Tag Archives: Ace

JOSE AND HARVEY

FISH TALES

Jose Harvey

With staff aces Jose Fernandez of the Marlins and Matt Harvey of the Mets both working their way back from Tommy John surgery, I was struck by some of the statistical similarities (and some of the differences) in their careers to date, with both pitchers entering 2015 having made exactly 36 major league starts.

In looking at the numbers, remember that Jose, who was drafted out of high school, will only be 22-years-old on Opening Day, while Harvey–a college draft pick–will be 26 when the season begins.

CAREER TOTALS THROUGH 36 MAJOR LEAGUE STARTS

FERNANDEZ 16-8, 2.25 ERA…224.1 IP, 5.9 H/9 IP, 2.8 BB/9 IP, 10.3 K/9 IP, 0.972 WHIP

.183 AVG, .253 OBP, .273 SLG, .525 OPS

HARVEY      12-10, 2.39 ERA…237.2 IP, 6.7 H/9 IP, 2.2 BB/9 IP, 9.9 K/9 IP, 0.985 WHIP

.207 AVG, .260 OBP, .296 SLG, .556 OPS

While Harvey has averaged more innings…

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2015 Prospect Outlook: Justin Nicolino

If everything evolves as predicted, the future for Justin Nicolino, one of the most decorated Minor League pitchers, looks bright. However, where does he fit in a talented Miami Marlins rotation that will feature a dominant Top 3 with the return of Jose Fernandez mid-season from Tommy John surgery to join Mat Latos and Henderson Alvarez?

Rated as the Miami Marlins organization’s  #2 prospect by Baseballamerica.com, there’s hope within the front office that we will see the Marlins most coveted left-handed pitching prospect wearing the vibrant big league uniforms in 2015. Having recently traded Andrew Heaney to the Angels and the 2012 Mega Deal’s Anthony DeSclafani to the Reds for Mat Latos, the organization has slotted Nicolino as “The Next Man Up” if in need of mid-season help. The likelihood that he breaks camp in the Marlins big league rotation is slim, even though the need for a left-handed starter in the rotation is strong. The Marlins are hoping Brad Hand can land that job coming out of spring training, even though the organization believes Nicolino is the better option. This suggests that he is more likely to debut after the Super 2 Deadline in July. Alternatively, the Marlins may wait to bring him up late in the season, hoping he will make a 2003 Dontrelle Willis like impact, after some further fine tuning at either Double-A Jacksonville or Triple-A New Orleans.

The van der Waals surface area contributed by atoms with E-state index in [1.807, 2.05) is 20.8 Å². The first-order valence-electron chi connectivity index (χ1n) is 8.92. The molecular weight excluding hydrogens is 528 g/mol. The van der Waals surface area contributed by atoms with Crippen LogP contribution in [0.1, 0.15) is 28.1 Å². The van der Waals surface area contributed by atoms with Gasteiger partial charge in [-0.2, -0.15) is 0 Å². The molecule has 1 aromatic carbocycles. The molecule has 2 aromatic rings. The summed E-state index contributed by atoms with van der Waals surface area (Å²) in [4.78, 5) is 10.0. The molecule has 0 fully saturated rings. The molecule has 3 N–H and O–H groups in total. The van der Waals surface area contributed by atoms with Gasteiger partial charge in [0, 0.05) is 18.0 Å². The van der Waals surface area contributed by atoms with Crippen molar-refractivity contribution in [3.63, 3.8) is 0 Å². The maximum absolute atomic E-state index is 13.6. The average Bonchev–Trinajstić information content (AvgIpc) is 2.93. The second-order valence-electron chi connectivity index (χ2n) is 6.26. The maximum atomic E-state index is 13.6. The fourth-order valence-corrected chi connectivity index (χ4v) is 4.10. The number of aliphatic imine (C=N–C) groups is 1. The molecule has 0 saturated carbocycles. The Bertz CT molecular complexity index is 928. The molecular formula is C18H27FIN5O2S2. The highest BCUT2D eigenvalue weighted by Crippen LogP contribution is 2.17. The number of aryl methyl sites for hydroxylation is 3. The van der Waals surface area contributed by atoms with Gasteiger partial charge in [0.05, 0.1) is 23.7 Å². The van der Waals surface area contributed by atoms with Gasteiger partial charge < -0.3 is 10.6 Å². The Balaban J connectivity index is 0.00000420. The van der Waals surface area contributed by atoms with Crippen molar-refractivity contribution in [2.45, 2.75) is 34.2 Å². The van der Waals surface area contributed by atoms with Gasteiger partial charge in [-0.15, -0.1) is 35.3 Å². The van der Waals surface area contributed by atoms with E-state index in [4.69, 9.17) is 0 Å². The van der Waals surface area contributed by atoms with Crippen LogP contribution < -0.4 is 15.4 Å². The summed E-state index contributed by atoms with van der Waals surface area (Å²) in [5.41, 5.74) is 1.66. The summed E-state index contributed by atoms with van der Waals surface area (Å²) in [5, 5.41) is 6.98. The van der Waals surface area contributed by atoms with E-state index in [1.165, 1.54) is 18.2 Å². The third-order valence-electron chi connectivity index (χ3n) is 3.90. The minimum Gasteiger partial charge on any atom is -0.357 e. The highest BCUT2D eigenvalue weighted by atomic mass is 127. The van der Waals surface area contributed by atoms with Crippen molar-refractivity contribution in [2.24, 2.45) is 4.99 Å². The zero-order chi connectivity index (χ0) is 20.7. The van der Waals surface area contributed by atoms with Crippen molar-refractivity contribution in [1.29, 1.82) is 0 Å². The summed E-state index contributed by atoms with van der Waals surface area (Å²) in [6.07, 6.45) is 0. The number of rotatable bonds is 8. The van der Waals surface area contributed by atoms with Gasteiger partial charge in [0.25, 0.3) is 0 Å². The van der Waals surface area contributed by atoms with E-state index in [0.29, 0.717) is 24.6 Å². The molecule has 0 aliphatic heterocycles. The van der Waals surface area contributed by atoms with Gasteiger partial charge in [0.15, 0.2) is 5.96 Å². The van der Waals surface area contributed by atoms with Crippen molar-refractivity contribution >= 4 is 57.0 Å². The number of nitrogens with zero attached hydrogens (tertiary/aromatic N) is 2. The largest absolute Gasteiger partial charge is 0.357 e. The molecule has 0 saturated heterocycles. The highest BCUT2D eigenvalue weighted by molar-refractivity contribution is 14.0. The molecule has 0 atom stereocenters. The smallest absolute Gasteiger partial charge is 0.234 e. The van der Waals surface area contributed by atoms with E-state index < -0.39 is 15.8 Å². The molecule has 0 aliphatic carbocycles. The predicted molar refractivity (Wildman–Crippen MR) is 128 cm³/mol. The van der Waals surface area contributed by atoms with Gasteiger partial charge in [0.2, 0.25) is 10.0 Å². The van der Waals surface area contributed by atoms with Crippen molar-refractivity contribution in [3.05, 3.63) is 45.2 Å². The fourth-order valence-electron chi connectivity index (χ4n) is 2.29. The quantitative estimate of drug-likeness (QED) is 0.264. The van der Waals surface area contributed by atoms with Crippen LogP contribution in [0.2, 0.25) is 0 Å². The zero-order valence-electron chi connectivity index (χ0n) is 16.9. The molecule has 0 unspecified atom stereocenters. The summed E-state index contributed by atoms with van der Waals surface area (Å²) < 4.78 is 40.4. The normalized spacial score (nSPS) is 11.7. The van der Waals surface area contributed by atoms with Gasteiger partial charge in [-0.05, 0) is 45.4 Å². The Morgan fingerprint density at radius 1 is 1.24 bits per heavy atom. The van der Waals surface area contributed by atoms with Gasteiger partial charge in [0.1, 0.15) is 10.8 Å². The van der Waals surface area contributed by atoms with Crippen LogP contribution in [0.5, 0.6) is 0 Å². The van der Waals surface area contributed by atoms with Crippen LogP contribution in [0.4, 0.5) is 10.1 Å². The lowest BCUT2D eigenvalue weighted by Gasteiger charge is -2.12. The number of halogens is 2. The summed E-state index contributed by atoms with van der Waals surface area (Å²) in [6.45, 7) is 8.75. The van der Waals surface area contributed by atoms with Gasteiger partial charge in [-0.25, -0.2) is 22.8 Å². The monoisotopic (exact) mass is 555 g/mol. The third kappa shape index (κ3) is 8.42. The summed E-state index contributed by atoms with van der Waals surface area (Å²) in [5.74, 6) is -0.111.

Labeled by scouts as a Command & Control style pitcher, he registered an impressive BB/9 rate of 1.06 in 2014. This is attributed to his tall frame, high baseball IQ and a deceptive overhand throwing motion that creates a downward plane on his pitches, allowing him to keep his strikes low in the zone, and generating weak contact. His .03% HR/FB ratio in 2014 is evidence of this. This type of pitchability allows his arsenal of pitches to play up at the next level. However, he carries a mediocre Fastball that clocks in around 89-92 MPHs and a below-average Curveball that has been labeled more of a Slurve at 77-80 MPHs. The one pitch in his arsenal that is already tailor-made for the big leagues is his change-up. It generates excellent late fade, and paired with his deceptive arm speed, it has become his go to swing and miss option when ahead in the count on hitters.

Despite being equipped with all these tools, there are concerns he may not reach his maximum potential. Seen by his dramatic regression in his K/BB rate from 24% in Single-A, to 11.8% after being promoted to Double-A Jacksonville in 2013. This appears to reflect his inability at this point to develop tighter spin on his Curveball. This is needed to improve its consistency and late break, adding that “whiff” factor needed for him to be successful not only at the next level, but at the Major League level. In addition, scouts are worried how his arm will hold up as he takes on more innings. The aggressive manner he throws across his body leads to a lot of arm side run and deception on his Fastball, but scouts are worried he could develop serious shoulder issues.

With growth and development we all hope he can astound at the Major League level like he has at the Minor League level. It will be difficult to surpass his current awards of being the 2014 Minor League Pitcher of the Year and finishing 2014 Ranked #1 as the Top-Control Starter in the Minor Leagues. There is little reason to think he couldn’t become a future Ace, or even a strong #2 in the rotation behind Jose Fernandez. For now though, don’t expect to see him on the opening day roster unless the Marlins suffer injuries during spring training, and without a consistent “whiff” factor present in his Curveball he projects to me, at best a #4 in the Marlins Rotation.